Manfeild Host's Vintage Car Swap Meet
WHAT to buy a 100-year-old becomes a question of ever-increasing relevance with each passing year of a Manfeild-based event for vintage vehicle enthusiasts.
The Manawatu branch of the Vintage Car Club’s annual swap meeting, at Manfeild Stadium tomorrow (October 5), is a nationally-renowned mecca with proven record for being one of the best opportunities to lay hands on rare spares.
In respect to that aspect, it is potentially set to enter a gold era from now on, with an increasing count of club members’ vehicles set to hit their 100th year since manufacture.
That reflects a big change in the car business that occurred from 1919.
The first year of peace after World War One was also the beginning of massive steps forward in motoring; nations highly industrialised by wartime necessity easily switched into mass vehicle production which benefitted countries, New Zealand included, increasingly eager to enjoy motoring.
The increasing volume and variety of cars then subsequently richly provisioned a survivor pool that feeds today’s vintage car club movement, so while parts are not necessarily prolific now, the mathematical probability of locating them is considerably enhanced.
Should Vintage Car Club Manawatu club spokesman Trevor Hardy have need for parts for his 1924 Chrysler Brougham, one of the world’s first cars to have four-wheel hydraulic brakes, he knows the swap meet is a good place to start.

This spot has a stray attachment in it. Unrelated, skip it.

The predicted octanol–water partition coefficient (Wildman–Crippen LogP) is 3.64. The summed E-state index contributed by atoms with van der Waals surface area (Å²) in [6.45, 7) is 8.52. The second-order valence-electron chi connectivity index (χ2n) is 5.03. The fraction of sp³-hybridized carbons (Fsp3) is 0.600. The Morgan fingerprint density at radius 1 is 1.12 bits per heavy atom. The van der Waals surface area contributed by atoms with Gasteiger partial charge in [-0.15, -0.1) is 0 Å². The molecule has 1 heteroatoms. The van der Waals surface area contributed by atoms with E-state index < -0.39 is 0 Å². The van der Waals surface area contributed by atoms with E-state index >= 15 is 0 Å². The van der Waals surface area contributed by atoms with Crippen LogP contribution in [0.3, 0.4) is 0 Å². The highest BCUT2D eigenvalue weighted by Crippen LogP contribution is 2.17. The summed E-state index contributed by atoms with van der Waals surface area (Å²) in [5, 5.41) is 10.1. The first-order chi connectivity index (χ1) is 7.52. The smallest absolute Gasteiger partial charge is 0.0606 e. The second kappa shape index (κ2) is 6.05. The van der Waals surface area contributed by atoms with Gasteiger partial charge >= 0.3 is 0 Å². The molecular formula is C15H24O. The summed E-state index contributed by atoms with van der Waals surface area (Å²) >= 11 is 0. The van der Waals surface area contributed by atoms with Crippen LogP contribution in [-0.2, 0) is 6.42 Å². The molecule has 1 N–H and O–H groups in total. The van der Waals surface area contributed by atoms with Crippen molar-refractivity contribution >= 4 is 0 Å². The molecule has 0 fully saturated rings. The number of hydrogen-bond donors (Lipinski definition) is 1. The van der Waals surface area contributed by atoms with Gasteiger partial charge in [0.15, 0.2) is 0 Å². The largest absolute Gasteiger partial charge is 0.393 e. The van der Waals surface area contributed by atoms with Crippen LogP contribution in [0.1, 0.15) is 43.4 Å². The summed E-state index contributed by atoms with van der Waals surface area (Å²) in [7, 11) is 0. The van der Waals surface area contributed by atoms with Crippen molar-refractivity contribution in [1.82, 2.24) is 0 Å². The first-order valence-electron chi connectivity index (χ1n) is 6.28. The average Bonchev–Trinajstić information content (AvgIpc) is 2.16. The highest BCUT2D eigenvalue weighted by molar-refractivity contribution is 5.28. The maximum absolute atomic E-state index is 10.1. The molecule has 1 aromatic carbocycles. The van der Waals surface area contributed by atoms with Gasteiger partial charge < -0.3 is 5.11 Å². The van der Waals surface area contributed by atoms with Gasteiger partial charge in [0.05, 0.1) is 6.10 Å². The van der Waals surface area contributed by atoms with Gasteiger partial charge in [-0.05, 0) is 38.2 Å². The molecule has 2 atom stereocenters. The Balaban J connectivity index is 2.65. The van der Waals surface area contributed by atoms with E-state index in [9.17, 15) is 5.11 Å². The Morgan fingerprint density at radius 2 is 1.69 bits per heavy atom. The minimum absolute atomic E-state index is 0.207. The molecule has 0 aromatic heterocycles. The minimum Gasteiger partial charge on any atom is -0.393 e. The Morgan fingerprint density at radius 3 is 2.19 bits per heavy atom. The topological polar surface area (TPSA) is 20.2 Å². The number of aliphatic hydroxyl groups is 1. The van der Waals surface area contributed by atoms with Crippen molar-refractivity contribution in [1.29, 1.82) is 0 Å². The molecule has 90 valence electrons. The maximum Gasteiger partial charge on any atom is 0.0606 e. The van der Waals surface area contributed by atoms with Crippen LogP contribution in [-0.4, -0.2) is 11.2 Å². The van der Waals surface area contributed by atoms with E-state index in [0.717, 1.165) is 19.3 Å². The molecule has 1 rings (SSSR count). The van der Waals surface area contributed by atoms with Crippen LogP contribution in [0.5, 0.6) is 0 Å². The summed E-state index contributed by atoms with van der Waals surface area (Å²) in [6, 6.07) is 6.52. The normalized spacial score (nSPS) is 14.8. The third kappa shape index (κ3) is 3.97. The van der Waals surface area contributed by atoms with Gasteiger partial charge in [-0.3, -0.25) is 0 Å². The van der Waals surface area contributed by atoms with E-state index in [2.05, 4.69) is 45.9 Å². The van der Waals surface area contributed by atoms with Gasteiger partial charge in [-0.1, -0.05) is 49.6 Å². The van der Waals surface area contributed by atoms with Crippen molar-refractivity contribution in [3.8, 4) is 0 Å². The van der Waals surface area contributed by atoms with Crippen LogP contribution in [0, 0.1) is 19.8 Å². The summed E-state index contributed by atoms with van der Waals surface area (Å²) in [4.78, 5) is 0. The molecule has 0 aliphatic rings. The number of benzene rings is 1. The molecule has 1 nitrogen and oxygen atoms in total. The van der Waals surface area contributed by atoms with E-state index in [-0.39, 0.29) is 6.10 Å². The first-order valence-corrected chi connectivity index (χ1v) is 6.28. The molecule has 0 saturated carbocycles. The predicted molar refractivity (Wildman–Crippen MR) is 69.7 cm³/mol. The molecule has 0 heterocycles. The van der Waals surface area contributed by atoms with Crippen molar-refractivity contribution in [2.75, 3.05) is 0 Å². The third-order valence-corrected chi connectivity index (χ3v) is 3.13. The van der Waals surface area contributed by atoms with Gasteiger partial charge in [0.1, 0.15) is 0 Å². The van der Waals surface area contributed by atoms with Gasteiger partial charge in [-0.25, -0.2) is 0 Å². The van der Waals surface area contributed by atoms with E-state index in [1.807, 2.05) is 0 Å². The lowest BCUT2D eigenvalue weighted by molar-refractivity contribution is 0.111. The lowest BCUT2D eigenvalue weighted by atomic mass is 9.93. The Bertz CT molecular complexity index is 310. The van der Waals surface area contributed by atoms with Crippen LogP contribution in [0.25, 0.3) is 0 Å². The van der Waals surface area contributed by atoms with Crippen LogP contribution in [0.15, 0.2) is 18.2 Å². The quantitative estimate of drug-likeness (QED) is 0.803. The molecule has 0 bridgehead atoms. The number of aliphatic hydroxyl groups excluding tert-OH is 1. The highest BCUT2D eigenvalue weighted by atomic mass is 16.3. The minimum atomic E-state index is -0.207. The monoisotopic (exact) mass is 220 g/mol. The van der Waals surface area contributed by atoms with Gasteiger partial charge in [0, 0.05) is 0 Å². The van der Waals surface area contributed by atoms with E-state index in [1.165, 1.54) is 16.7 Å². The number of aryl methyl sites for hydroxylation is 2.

He notes that over the past few years there’s been a whole new level of interest from sellers and buyers who come from all points in the hope of locating that special something.
Appreciation of vintage vehicles in New Zealand also seems to have revitalised in recent years. We love to see the old stuff on the road and some will be displayed at Manfeild.
Shifting from an outdoors venue to Manfeild stadium a decade ago has definitely been a big lift for the swap meet.
As a car enthusiast, Manfeild Park Trust acting chief executive Gordon Smith needs no convincing about why the club’s major fundraiser for the year remains so popular.
"It’s one of those evergreen events and quite a fascinating day out. From small parts to entire vehicles – you never know what’s going to be unearthed.”
Several hundred stallholders are expected to offer goods for sale. In addition to car parts, fare includes tools, books, craft items, accessories, household items, model cars, collectibles and goods of general antique nature.
Entry costs $20 for sellers and $10 for buyers and accompanied children are free.
For more information contact:
Julia Sanson, events manager
027 422 2067, firstname.lastname@example.org
Image: Trevor Hardy in his 1924 Chrysler Brougham, one of the world’s first cars to have four-wheel hydraulic brakes.